Track & Tool Tips

  • HT-021 M4A3E8

    This tool is the first of our line to depart from steel washers. We had to do this to provide enough gap variation to accommodate the variety of track guide horn offerings.

    We have formed DS vinyl with separate guide horns (Ref kit #6354 with track version T80). It should be noted that the guide horns were glued to the flat straight run of DS vinyl with MEK prior to forming in the heated water as prescribed by some of our other tool offerings. If using other adhesives, you should probably make a test run first. During our test, not one horn was lost due to hot water exposure.

    The tool works equally well with link-to-link tracks. We have tested the tool with Dragon Magic track and Tasca link-to-link track. Both track links form up perfectly when used as a form tool gluing the links together.

    Our opinion of the tools value as an assembly tool for Tasca track links was less than favorable. By design, the Tasca links are to be assembled inside out, if you will. You have no benefit of the guide horns being aligned by the tool. I will use the tool to glue form my tracks after bench assembly. Interestingly enough, the link count from Dragon to Tasca varies by 2 links. The Tasca links require 79 and the Dragon require 81. Both form over the tool perfectly.

  • HT-021 M4A3E8 (DRAGON KIT #6183 AND ACADEMY KIT #1373)

    During the testing of our new tool we were able to compare the Academy and Dragon lower hulls with the “easy-eight” suspension . They say a picture is worth a thousand words.

    As you can see the Academy in this case sits a good 2 millimeters lower than the Dragon with link and link track installed. If you look close at the pictures you can see the differences in the approach to assembling the suspension parts from one kit to another. We strive to provide our tools with the most accurate drawings available. In this case the Dragon kit comes the closest to scale drawings.

    Like you we are modelers too. In this case we have Academy kits a plenty. As long as you are aware of these differences you can still use the tool but be aware when assembling your kit of choice. You will have to make adjustments as you go.

    The following pictures show the result of forming Dragon "Magic Track" and DS vinyl when using our track tool HT-021. If you take your time when aligning the magic track you can come up with a very crisp clean line of reveal for your project.

    When using our HT-021 for forming DS vinyl (ref kit # 6354) we glued the horns to the track from a long flat length provided with the kit. It should be noted that no track horns were lost in the hot water due to forming.


    This tool is unique. This if the first tool in our lineup that does not need washers. The track design at the guide horns has a generous radius that prevents our traditional approach of using the horns between the three plates. Instead, we have designed the tool to take its form by supporting the links with the plates sandwiched on either side of the center section. Our focus kit for testing was the Miniart line of Valentines.

  • HT-023 Sd.Kfz.250 and Sd.Kfz.10

    This tool has been designed to do double duty. The tool will form link to link tracks for the Dragon series of kits designed around the Sd.Kfz.250. When using the tool in this mode you will have to adjust for the shorter track run as the 250 has one less road wheel as the Sd.Kfz.10. At the time of our testing we did not have the new Dragon Demag kit. But the tool will do both. The number of links required to do a 250 is 37/37 links. You will have to split you track assemblies vertically. This will allow you to form around the drive and the idler.

  • HT-025 251 HALF TRACKS

    This tool is one of our first half tracks tools. Its assembly and use is like the other tools we offer.

    The design of the track links in the Dragon kits are intended to be workable. I must say that I haven't had any luck with that. I placed the links around the tool and then glued them to take the proper form. Remember to leave your track split so that you can get the track over your piece at the time of your choosing. I then placed the pads on the formed track. YOu may want to remove the outboard pins on the pads for ease of assembly. This was my approach. Everyone will probably have a different way to asseble their tracks.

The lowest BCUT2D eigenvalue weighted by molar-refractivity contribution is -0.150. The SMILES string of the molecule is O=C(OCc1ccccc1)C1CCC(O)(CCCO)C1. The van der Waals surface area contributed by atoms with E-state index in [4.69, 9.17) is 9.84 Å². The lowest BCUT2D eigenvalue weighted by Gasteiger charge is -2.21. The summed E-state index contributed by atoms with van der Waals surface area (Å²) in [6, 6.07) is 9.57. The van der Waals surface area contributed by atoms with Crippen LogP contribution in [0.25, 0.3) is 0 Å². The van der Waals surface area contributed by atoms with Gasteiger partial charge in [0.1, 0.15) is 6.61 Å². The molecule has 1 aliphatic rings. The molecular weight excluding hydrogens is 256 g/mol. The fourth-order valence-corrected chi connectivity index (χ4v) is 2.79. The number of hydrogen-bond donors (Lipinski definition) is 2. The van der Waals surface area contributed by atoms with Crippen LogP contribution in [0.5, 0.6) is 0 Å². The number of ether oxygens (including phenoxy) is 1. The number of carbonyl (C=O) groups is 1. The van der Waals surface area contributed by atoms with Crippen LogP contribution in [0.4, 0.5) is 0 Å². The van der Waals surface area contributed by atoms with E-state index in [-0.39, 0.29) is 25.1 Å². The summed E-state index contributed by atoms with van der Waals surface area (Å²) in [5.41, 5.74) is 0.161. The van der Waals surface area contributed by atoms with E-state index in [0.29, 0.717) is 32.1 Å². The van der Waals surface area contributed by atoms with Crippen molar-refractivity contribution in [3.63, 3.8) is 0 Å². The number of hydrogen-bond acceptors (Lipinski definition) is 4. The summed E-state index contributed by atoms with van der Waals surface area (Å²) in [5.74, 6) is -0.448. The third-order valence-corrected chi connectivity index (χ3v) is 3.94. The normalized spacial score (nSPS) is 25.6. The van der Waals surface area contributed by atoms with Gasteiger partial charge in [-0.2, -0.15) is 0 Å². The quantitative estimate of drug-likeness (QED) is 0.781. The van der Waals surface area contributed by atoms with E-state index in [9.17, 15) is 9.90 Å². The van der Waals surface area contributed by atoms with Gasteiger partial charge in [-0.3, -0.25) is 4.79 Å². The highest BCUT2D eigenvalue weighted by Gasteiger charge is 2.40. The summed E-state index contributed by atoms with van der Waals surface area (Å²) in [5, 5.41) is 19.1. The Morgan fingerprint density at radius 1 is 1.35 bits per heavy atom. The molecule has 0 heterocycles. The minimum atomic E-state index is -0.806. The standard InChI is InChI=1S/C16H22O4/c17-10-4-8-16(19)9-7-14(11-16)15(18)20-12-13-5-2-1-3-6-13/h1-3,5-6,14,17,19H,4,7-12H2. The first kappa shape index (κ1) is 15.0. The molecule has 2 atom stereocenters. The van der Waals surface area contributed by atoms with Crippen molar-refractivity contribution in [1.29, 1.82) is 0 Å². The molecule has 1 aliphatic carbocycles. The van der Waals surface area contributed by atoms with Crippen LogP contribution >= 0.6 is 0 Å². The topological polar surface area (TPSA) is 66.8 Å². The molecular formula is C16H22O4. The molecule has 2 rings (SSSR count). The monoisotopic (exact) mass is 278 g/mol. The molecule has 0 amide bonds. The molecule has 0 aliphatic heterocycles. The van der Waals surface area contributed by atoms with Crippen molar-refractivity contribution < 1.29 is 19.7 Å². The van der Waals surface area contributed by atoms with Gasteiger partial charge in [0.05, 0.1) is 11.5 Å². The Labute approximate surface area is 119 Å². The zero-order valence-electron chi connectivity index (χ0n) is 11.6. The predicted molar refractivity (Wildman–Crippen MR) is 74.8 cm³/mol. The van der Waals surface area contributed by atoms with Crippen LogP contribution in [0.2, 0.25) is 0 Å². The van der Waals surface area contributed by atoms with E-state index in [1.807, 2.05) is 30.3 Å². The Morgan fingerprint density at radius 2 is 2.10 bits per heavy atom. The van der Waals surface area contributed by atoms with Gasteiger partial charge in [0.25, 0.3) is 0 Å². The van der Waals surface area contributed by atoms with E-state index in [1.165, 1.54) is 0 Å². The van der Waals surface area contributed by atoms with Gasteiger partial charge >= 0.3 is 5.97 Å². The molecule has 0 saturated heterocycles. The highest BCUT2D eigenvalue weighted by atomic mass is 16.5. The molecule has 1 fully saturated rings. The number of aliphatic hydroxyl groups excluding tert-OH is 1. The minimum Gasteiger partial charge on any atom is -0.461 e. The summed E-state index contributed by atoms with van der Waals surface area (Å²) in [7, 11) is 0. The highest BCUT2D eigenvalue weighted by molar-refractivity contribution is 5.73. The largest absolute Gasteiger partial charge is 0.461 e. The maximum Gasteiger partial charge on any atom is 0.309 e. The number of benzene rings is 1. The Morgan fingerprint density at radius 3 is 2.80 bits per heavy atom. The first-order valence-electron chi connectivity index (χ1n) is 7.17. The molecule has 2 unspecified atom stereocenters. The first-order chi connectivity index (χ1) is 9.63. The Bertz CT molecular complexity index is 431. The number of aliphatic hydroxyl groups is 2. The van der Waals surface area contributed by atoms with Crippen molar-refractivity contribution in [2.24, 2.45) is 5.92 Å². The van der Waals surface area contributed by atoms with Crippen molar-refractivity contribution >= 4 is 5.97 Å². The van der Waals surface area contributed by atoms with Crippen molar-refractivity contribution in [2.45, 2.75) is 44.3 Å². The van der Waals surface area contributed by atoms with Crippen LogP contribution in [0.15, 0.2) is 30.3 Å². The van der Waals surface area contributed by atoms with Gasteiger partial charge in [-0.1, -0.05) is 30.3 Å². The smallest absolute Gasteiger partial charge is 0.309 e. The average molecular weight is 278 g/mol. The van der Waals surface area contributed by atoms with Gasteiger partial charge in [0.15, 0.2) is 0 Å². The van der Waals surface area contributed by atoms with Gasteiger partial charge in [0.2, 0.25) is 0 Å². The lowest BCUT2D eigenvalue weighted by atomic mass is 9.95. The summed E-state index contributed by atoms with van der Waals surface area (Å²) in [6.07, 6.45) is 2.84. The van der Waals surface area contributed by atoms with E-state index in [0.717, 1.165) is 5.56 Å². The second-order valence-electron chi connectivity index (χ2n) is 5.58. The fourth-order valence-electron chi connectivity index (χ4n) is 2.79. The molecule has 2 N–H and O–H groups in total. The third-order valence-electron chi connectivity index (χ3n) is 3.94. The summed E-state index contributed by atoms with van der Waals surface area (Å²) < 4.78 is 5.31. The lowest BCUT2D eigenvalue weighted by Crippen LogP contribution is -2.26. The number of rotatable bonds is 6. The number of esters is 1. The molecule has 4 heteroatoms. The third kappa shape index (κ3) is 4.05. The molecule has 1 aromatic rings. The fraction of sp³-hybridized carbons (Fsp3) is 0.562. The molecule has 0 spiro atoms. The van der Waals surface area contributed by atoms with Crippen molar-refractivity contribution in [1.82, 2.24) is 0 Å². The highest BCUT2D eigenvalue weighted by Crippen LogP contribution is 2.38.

We have used this tool with varying results on the AFV Club 3 ton half track. We formed the rubberband track that is included with the kit only to find that it doesn't fit around the drive sprocket very well at all. I think this has come to light in our kit reviews. In addition, we had to remove some length from the rubberband track before modling the track around the tool. At this point I decided to see if the spare links on the sprue from my Dragon donor kit (Ref kit #6233) would work. I cleaned the links off of the sprue and they worked just great.


    This tool has been designed to accommodate link to link and the DS vinyl tracks. During our testing it came to our attention that the link to link track that comes on the sprue (ref kit # 6126) does not have the proper pitch to go around the drive sprocket. Close examination of the picture will reveal that we used it any way by removing drive sprocket teeth. When we used the Magic Tracks from (ref kit# 6311) they worked perfectly without any modification of the drive.

  • No tools are required in the assembly of all our tools. All fasteners should be finger tight.

  • Finger tight fasteners allow for easy adjustments to the plates when trying different tracks.

  • Gluing link-to-link track on our tools should pose no problem. However, excessive adhesives may melt the styrene to the tool. Should this happen, care should be used when removing your track assembly.

  • Our tools are designed to accommodate any #1 hobby knives that use a collet-style blade holder. The threads for this particular hobby knife are 10-24 English.

  • When using our tools for link-to-link construction, remember to leave yourself an out. In other words, don't trap your track assembly on the tool.

  • Some of the newer vinyl tracks may require link removal for proper tensioning.

  • It is helpful being able to move the drive sprockets and idlers prior to assembling your tracks to your project.

  • Some of the earlier Tamiya® vinyl track that accepts modelers cement as a means to connect the kit provided links together yield better results with our tools if the modeler inserts an additional link. We here at HobbyTrax® have done this and find the results very satisfactory.

  • Tasca Track Tips